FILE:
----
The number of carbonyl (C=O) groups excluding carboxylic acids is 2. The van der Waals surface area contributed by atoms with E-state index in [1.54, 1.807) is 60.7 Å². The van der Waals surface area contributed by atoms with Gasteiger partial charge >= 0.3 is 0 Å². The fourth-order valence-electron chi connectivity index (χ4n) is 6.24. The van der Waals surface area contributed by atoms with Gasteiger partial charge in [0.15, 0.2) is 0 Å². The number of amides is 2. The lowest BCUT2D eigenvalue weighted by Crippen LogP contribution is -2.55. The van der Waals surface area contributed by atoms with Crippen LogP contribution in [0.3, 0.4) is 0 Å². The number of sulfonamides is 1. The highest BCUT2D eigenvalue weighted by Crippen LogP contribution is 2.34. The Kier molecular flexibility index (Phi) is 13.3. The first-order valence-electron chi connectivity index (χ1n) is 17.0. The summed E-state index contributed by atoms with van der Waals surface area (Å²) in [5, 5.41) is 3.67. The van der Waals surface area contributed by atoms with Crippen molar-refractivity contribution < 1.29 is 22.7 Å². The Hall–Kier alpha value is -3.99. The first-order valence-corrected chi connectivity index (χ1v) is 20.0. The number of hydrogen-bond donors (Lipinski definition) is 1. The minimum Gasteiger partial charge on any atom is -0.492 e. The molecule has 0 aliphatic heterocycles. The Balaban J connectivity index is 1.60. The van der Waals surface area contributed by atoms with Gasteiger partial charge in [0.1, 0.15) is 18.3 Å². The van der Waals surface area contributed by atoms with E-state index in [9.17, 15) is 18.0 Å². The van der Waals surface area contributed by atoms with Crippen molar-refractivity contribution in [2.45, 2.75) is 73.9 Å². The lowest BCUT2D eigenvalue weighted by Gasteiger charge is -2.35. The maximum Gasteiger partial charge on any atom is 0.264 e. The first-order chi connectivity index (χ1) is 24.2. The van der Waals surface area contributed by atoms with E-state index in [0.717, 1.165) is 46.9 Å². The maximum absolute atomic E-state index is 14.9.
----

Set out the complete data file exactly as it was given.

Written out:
The number of carbonyl (C=O) groups excluding carboxylic acids is 2. The van der Waals surface area contributed by atoms with E-state index in [1.54, 1.807) is 60.7 Å². The van der Waals surface area contributed by atoms with Gasteiger partial charge >= 0.3 is 0 Å². The fourth-order valence-electron chi connectivity index (χ4n) is 6.24. The van der Waals surface area contributed by atoms with Gasteiger partial charge in [0.15, 0.2) is 0 Å². The number of amides is 2. The lowest BCUT2D eigenvalue weighted by Crippen LogP contribution is -2.55. The van der Waals surface area contributed by atoms with Crippen LogP contribution in [0.3, 0.4) is 0 Å². The number of sulfonamides is 1. The highest BCUT2D eigenvalue weighted by Crippen LogP contribution is 2.34. The Kier molecular flexibility index (Phi) is 13.3. The first-order valence-electron chi connectivity index (χ1n) is 17.0. The summed E-state index contributed by atoms with van der Waals surface area (Å²) in [5, 5.41) is 3.67. The van der Waals surface area contributed by atoms with Crippen molar-refractivity contribution < 1.29 is 22.7 Å². The Hall–Kier alpha value is -3.99. The first-order valence-corrected chi connectivity index (χ1v) is 20.0. The number of hydrogen-bond donors (Lipinski definition) is 1. The minimum Gasteiger partial charge on any atom is -0.492 e. The molecule has 0 aliphatic heterocycles. The Balaban J connectivity index is 1.60. The van der Waals surface area contributed by atoms with Gasteiger partial charge in [0.1, 0.15) is 18.3 Å². The van der Waals surface area contributed by atoms with E-state index in [9.17, 15) is 18.0 Å². The van der Waals surface area contributed by atoms with Crippen molar-refractivity contribution in [2.45, 2.75) is 73.9 Å². The lowest BCUT2D eigenvalue weighted by Gasteiger charge is -2.35. The maximum Gasteiger partial charge on any atom is 0.264 e. The first-order chi connectivity index (χ1) is 24.2. The van der Waals surface area contributed by atoms with E-state index in [0.717, 1.165) is 46.9 Å². The maximum absolute atomic E-state index is 14.9.